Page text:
Barberry Hedge

Barberry Hedge: Tips For Planting And Caring For

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As a privacy screen, the barberry keeps out curious glances but is still a real eye-catcher. We show how to plant a barberry hedge. Its sharp thorns keep unwanted visitors at a distance and due to its low maintenance and location requirements, the barberry is perfect as a hedge plant. Only the pruning can be a prickly affair – but the barberry rewards with robustness and bright flowers that magically attract insects.

Suitable barberry species for hedges

The barberry makes an excellent flowering hedge and shines with the fact that it can adapt well to urban climates, drought, or even heat. In addition, it is hardy, tolerates a cut without problems, and also protects against uninvited guests with its sharp thorns.

Barberries are a species-rich genus, and there is sure to be a suitable plant for every garden. While the barberry comes from very different parts of the world, the common barberry ( Berberis vulgaris ) is native to us. A hedge made from native wild bushes is not only suitable as a privacy screen, but also offers a perfectly matching range of food, hiding places, and breeding opportunities for birds, small mammals, and insects. Unfortunately, this is only the case to a small extent with exotic hedge plants such as thuja ( thuja). With a native shrub, you can make an important contribution to nature conservation in your garden. The flowers of the common barberry are very popular with bees and bumblebees, for example, blackbirds and grosbeak also find a delicious snack in their fruits.

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But other types of barberry also feel at home in our gardens and can be planted as a hedge. These include, for example, the blood barberry ( Berberis thunbergii ‘Antropurpurea’), which is perfect as a large hedge, or the small blood barberry ( Berberis thunbergii ‘Antropurpurea Nana’) for lower hedges. From spring onwards, both are captivating with their red-colored leaves, which shine in even stronger colors in autumn. If you don’t want to miss the foliage of your barberry even in winter, the large-leaved barberry ( Berberis julianae ) is suitable as a wide privacy screen that grows up to three meters in height and protects you from prying eyes. Evergreen hedges also form the Telstar barberry ( Berberis frikartii ‘Telstar’) and the Amstelveen barberry (Berberis frikartii ‘Amstelveen’).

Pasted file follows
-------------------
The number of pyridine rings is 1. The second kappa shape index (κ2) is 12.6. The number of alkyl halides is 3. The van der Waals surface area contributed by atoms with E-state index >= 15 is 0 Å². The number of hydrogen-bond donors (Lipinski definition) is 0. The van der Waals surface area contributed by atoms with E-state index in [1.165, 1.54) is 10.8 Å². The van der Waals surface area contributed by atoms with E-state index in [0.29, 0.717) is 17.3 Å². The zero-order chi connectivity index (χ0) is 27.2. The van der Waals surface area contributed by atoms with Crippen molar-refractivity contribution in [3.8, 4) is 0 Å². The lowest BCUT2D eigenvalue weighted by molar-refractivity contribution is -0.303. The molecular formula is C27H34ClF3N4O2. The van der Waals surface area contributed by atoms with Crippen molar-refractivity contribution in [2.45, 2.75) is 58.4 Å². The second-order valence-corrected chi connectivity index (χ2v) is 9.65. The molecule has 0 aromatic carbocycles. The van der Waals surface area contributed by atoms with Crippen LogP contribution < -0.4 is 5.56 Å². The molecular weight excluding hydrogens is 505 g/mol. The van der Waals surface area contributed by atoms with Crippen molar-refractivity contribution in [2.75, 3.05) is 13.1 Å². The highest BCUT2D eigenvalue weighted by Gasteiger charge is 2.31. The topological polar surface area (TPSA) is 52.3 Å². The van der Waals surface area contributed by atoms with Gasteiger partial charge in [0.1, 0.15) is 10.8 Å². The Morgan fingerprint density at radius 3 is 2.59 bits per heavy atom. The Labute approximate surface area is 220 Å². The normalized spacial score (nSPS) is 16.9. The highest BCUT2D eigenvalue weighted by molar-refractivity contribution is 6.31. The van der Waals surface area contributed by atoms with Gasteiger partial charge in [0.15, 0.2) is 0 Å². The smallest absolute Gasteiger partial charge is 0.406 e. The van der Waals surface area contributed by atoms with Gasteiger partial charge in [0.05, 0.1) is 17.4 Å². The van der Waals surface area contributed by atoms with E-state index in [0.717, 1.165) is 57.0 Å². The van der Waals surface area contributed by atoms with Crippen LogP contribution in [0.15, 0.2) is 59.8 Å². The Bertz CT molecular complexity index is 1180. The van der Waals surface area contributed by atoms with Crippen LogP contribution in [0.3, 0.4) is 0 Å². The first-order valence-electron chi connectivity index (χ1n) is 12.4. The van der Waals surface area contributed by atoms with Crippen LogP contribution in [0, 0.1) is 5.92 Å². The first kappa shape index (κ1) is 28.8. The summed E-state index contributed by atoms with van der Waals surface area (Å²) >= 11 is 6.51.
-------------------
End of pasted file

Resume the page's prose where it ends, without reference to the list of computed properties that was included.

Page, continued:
Barberry hedge: tips for planting & caring for

Suitable species and varieties for your barberry hedge:

Surname Botanical name Height Leaf color
Common barberry Berberis vulgaris 2 – 3 m Fresh green
Barberry Berberis thunbergii 2 – 3 m Brown purple
Small barberry Berberis Berberis thunbergii 30 – 50 cm Dark red
Large-leaved barberry Berberis julianae 2 – 3 m Dark green
Barberry Telstar Berberis frikartii 1 – 1.5 m Dark green
Barberry Amstelveen Berberis frikartii 60 cm – 1 m Dark green

Planting barberry hedge: what you should pay attention to